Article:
Speaking of "Good Times Bad Times", Peaceful Army's second track, "The Cold Wind", clearly uses that song as inspiration. But instead of doing something interesting with it, the song just kind of lays there, sounding like an inferior ripoff. It isn't until third song and first single, "When the Curtain Falls" that Greta Van Fleet manages to make a memorable song of their own. This was a good choice for a single, because it has a catchy, memorable chorus, and Josh's vocals fit the song quite well. Sam and Danny prove their worth as a rhythm section on this track, with a solid beat and some great walking basslines. It even contains a nice bridge and a good guitar solo from Jake. Of course, it ends with Josh saying "Goodbye, baby / Goodbye!" in a really odd manner, which just reminded me of murderer Robert Durst's famous "Bye bye!" in HBO's documentary The Jinx.

If more of this album had been like "When the Curtain Falls", it would be a lot more successful. But for now, Greta van Fleet seems mostly happy to ape the sound of Led Zeppelin without working too hard on their own songwriting. So we get a lot of songs that superficially sound like classic hard rock but aren't at all memorable. Take track five, "Lover, Leaver". It's a hard rock march that stops cold to let Josh soar in the chorus, howling "Loooooo-ver / Leeeeeeav-er / Taaak-er / Belieeeev-er." By all rights, this should be a noticeable, memorable thing. But it's so Led Zeppelin 101 that it took until my fourth time through the album to notice that the final track on the album, "Lover, Leaver (Taker, Believer)" is an alternate, extended take of the same song. Without a solid songwriting foundation, Greta Van Fleet's hard rock riffs all just blur together.

But hard rock isn't the only thing Greta Van Fleet tries out on the album. They also let Jake break out his acoustic guitar a few times, and one time Danny Wagner uses some bongos. While it's true that the band almost entirely ignore the blues, they are ostensibly playing some folk in these tracks, but not really. This is essentially rock on acoustic guitars. "You're the One" features some shakers and organ, and a bit of Crosby, Stills, Nash, and Young harmonies on the chorus, but Wagner keeps on doing the same kind of hard rock fills on his drums throughout the song, and Josh doesn't really stop the howling enough to use a more natural singing voice. "The New Day" is more of the same, except its chorus has a solid melody and an even better post-chorus.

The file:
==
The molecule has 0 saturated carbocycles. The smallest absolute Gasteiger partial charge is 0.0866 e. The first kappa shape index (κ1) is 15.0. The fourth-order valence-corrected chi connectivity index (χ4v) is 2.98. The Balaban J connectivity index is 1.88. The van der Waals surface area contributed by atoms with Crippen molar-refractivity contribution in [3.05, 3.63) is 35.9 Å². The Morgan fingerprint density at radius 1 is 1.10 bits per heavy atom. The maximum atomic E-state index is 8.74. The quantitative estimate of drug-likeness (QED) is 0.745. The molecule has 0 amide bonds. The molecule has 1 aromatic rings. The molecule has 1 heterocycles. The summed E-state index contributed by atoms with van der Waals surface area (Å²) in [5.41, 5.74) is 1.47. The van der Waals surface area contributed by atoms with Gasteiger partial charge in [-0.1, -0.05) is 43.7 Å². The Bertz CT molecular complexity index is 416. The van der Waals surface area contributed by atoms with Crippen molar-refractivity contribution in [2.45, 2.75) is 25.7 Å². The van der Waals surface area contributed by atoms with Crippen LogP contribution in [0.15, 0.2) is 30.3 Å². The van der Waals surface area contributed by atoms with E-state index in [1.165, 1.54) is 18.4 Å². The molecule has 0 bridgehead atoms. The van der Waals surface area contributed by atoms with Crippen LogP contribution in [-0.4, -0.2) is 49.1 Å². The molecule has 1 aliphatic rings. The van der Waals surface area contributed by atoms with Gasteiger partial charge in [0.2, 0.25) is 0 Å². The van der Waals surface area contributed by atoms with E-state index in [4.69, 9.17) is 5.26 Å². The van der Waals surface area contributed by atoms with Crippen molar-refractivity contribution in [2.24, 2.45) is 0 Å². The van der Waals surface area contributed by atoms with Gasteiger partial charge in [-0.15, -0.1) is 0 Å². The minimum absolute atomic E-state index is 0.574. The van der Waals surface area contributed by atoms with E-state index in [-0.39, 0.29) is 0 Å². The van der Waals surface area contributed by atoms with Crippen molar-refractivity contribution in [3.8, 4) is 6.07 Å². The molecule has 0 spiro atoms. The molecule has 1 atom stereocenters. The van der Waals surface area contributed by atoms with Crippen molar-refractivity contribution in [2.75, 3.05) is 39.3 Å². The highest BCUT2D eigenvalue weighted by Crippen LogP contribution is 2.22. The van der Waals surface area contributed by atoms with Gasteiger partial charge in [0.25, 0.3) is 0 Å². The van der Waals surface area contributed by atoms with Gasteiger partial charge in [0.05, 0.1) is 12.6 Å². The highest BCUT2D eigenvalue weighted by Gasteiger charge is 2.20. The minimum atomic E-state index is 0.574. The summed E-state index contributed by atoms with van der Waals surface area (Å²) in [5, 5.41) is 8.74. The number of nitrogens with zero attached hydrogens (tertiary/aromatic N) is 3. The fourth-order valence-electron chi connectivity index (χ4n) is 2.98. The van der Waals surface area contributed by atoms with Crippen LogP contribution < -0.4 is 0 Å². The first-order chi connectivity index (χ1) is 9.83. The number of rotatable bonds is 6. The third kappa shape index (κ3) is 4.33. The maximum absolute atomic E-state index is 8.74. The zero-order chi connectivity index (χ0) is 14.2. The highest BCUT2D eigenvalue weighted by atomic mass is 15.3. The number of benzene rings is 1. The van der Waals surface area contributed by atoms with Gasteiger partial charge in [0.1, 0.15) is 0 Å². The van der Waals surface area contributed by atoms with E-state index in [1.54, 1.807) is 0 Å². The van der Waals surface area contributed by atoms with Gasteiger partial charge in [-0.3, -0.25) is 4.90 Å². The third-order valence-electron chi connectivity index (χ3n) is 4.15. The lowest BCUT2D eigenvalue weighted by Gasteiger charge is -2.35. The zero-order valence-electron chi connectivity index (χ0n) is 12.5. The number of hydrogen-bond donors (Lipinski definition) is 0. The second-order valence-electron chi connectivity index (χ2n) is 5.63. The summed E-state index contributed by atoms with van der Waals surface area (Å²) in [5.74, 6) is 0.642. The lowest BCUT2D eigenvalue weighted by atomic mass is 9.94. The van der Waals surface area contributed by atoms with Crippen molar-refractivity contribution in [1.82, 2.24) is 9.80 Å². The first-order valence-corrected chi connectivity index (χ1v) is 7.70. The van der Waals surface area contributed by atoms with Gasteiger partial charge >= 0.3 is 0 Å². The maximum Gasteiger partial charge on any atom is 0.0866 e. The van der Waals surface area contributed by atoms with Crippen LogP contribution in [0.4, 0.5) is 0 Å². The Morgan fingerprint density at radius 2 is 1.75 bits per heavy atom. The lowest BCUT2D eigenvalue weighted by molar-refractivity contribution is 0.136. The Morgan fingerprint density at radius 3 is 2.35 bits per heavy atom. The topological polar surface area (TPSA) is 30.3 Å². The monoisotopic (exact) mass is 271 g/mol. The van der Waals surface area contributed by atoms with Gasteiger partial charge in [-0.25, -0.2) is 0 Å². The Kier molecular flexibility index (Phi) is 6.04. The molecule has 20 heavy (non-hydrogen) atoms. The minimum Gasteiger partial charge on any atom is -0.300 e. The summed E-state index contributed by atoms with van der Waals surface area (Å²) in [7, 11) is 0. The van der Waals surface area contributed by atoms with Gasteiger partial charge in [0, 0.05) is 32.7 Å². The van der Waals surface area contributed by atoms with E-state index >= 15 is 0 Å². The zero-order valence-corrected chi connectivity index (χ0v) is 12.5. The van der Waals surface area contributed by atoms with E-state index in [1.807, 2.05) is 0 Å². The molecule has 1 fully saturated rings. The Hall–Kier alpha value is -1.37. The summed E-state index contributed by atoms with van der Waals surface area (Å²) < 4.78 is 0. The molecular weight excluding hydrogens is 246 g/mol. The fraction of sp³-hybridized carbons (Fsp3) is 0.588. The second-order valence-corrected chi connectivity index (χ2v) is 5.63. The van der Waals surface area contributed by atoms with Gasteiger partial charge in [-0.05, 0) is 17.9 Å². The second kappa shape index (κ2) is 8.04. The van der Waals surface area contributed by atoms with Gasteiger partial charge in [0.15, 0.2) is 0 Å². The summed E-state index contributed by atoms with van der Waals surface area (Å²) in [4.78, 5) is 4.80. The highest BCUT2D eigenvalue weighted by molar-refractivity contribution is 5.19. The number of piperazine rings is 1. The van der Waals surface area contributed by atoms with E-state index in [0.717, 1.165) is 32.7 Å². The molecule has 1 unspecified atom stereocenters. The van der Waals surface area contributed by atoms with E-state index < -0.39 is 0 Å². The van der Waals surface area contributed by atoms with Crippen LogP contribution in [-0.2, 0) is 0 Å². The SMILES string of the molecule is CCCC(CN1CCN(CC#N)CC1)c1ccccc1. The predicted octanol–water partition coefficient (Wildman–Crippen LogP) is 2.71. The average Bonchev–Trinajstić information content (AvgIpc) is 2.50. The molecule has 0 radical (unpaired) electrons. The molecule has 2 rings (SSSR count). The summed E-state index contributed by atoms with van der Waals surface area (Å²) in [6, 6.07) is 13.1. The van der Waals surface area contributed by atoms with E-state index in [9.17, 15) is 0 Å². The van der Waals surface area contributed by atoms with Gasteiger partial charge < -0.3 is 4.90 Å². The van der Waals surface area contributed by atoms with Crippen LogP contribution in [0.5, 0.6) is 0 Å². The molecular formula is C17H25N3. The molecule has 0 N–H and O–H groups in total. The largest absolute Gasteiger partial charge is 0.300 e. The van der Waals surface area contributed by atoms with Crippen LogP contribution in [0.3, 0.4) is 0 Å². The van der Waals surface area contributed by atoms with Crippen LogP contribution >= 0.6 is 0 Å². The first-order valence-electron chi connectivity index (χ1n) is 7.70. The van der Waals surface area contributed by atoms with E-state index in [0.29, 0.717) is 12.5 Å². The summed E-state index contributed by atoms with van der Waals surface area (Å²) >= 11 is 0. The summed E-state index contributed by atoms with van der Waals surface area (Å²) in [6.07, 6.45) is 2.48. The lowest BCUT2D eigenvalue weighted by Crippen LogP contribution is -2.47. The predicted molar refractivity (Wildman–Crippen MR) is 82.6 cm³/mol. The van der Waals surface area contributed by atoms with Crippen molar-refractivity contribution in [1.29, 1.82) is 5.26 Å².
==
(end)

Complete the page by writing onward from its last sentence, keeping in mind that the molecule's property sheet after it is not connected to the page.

We can't finish discussing the acoustic songs, though, without devoting some space to "Anthem". It's the de facto title track and the would-be album closer (if the band hadn't decided that we all NEEDED to hear them take a second run at "Lover, Leaver"), and it's embarrassing. This is the one where Wagner uses bongos, and Jake plays a bit of electric slide guitar in addition to the acoustic strumming. The song itself is actually kind of catchy until the lyrics start to snap into focus. Lyrics are not the strong suit of the band at this point, but "Anthem" is first-rate pabulum. "Just you and me / Can agree to disagree / That the world is only what the world is made of" is the song's mantra, repeated ad nauseum.

This is some reductive hippie bullshit, an idea so devoid of understanding of the issues creating the western world's current level of polarization that it's insulting. And I'm giving the guys in Greta Van Fleet some credit here because I'm assuming that they are young and not paying all that much attention to the state of the outside world and that this is coming from a place of ignorance. The cynical reading of "Anthem" is that Greta Van Fleet is well aware that a sizable portion of their audience may be more conservative classic rock fans and so they penned as generic and inoffensive a "let's all get along" song as possible with the specific intention of not alienating a portion of their audience by taking a stand about something.

For those keeping track of the hits and misses, Anthem of the Peaceful Army has a handful of truly memorable moments. "When the Curtain Falls" and "The New Day" are genuine hits. Then there's "Anthem", which is memorable for all the wrong reasons, and that "ice and snow" reference in "Age of Man", which is too on the nose even for this way-too on the nose band. The rest of the record is a Zeppeliny hard rock mush, the kind that happens with young people that love a thing too much haven't yet put in enough work to truly make something their own.

3